What did Charles Spurgeon have to say about war? 5 quotes

As the world looks like an increasingly dangerous place, with Russia and Western allies squaring off against each other, Christians are brought face to face again with the question of how to think about war. Some are resolutely pacifist, believing violence even in defence of the innocent is never justified. Others take a modified position, believing it's sometimes right to fight and that military intervention in other countries can be justified on humanitarian grounds.

A lost sermon by CH Spurgeon has been published online.

These questions, though, are as old as Christianity itself – and each generation has to answer them again.

One revered Christian hero who had a surprising amount to say about war was CH Spurgeon. The pastor, author, teacher and philanthropist was an evangelical superstar in his day (1834-1892), which coincided with the British Empire at its height. But at a time when not many questioned the justice of British imperialism, he was a fierce critic of war – especially for so-called 'spiritual' reasons.

Here are quotes from Spurgeon on war, drawn from Christian War Fever by Laurence Vance.

1. The great crime of war can never promote the religion of peace. The battle, and the garment rolled in blood, are not a fitting prelude to 'peace on earth, goodwill to men'. And I do firmly hold, that the slaughter of men, that bayonets, and swords, and guns, have never yet been, and never can be, promoters of the gospel. The gospel will proceed without them, but never through them. "Not by might." Now don't be fooled again, if you hear of the English conquering in China, don't go down on your knees and thank God for it, and say it's such a heavenly thing for the spread of the gospel – it just is not. (Independence of Christianity, a sermon preached at Royal Surrey Gardens music hall, August 31, 1857, during the Indian Mutiny.)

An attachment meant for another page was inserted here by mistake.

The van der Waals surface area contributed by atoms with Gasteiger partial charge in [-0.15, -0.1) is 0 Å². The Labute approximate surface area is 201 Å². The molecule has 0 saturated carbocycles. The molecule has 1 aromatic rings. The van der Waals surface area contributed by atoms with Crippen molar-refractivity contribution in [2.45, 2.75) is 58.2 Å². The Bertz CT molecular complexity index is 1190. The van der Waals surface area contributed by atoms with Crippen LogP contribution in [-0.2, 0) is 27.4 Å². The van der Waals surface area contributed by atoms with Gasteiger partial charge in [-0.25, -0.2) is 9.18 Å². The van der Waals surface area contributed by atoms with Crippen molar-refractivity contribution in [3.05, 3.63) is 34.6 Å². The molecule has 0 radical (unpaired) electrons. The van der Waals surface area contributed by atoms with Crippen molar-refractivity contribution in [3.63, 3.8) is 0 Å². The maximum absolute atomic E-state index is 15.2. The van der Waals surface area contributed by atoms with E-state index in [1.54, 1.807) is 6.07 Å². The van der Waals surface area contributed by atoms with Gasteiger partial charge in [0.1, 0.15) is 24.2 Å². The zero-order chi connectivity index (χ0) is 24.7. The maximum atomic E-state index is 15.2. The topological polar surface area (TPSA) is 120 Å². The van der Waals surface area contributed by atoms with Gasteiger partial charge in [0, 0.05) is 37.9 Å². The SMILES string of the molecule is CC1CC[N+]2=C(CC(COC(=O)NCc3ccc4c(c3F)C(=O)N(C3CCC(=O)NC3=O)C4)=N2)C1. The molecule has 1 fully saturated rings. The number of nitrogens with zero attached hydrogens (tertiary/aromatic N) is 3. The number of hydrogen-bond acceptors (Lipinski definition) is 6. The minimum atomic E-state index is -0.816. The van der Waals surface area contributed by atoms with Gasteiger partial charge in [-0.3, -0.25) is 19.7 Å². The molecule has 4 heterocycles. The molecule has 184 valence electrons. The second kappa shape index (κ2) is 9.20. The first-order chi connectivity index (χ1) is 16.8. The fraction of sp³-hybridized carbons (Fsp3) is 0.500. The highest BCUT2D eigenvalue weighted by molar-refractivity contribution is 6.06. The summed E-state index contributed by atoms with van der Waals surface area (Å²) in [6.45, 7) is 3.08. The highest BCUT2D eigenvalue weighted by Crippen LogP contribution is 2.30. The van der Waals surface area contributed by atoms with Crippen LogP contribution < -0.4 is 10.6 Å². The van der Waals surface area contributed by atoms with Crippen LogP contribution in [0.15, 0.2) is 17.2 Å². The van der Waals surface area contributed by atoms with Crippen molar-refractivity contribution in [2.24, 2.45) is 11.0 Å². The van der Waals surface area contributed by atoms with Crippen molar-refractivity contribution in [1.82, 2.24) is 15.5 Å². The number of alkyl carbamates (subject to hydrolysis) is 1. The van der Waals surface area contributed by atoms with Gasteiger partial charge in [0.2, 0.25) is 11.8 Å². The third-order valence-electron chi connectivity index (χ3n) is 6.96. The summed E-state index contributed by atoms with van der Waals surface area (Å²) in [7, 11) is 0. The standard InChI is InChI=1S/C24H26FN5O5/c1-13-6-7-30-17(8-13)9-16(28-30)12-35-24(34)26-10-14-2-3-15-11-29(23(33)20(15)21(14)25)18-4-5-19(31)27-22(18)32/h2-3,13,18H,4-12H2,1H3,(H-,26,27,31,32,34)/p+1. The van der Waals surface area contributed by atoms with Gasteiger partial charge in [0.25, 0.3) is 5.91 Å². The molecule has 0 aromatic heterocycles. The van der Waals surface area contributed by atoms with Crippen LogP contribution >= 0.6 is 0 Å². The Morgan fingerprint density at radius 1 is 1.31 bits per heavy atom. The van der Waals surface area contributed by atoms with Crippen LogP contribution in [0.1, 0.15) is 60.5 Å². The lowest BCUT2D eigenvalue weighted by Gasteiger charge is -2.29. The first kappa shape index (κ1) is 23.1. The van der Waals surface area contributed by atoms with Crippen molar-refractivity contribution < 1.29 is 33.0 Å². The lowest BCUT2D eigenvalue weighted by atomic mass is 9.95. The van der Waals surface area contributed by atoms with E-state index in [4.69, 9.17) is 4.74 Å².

2. Long have I held that war is an enormous crime; long have I regarded all battles as but murder on a large scale. (India's Ills and England's Sorrows, preached after the Indian Mutiny on September 6, 1857.)

3. We are up to the hilt advocates for peace, and we earnestly war against war. I wish that Christian men would insist more and more on the unrighteousness of war, believing that Christianity means no sword, no cannon, no bloodshed, and that, if a nation is driven to fight in its own defence, Christianity stands by to weep and to intervene as soon as possible, and not to join in the cruel shouts which celebrate an enemy's slaughter. . . . Today, then, my brethren, I beg you to join with me in seeking renewal. (From An All-Round Ministry, a college address in 1880).

4. The Lord's battles, what are they? Not the garment rolled in blood, not the noise, and smoke, and din of human slaughter. These may be the devil's battles, if you please, but not the Lord's. They may be days of God's vengeance but in their strife the servant of Jesus may not mingle. We stand aloof. Our kingdom is not of this world; else would God's servants fight with sword and spear. Ours is a spiritual kingdom, and the weapons of our warfare are not carnal, but spiritual, and mighty through God, to the pulling down of strongholds. (War! War! War! A sermon preached at Royal Surrey Gardens music hall, May 1, 1859.)

5. War is to our minds the most difficult thing to sanctify to God. The genius of the Christian religion is altogether contrary to everything like strife of any kind, much more to the deadly clash of arms. . . . Now I say again, I am no apologist for war, from my soul I loathe it, and I do not understand the position of a Christian man as a warrior, but still I greatly rejoice that there are to be found at this present day in the ranks many of those who fear God and adorn the doctrine of God their Saviour. (A Peal of Bells, a sermon preached on July 7, 1861.)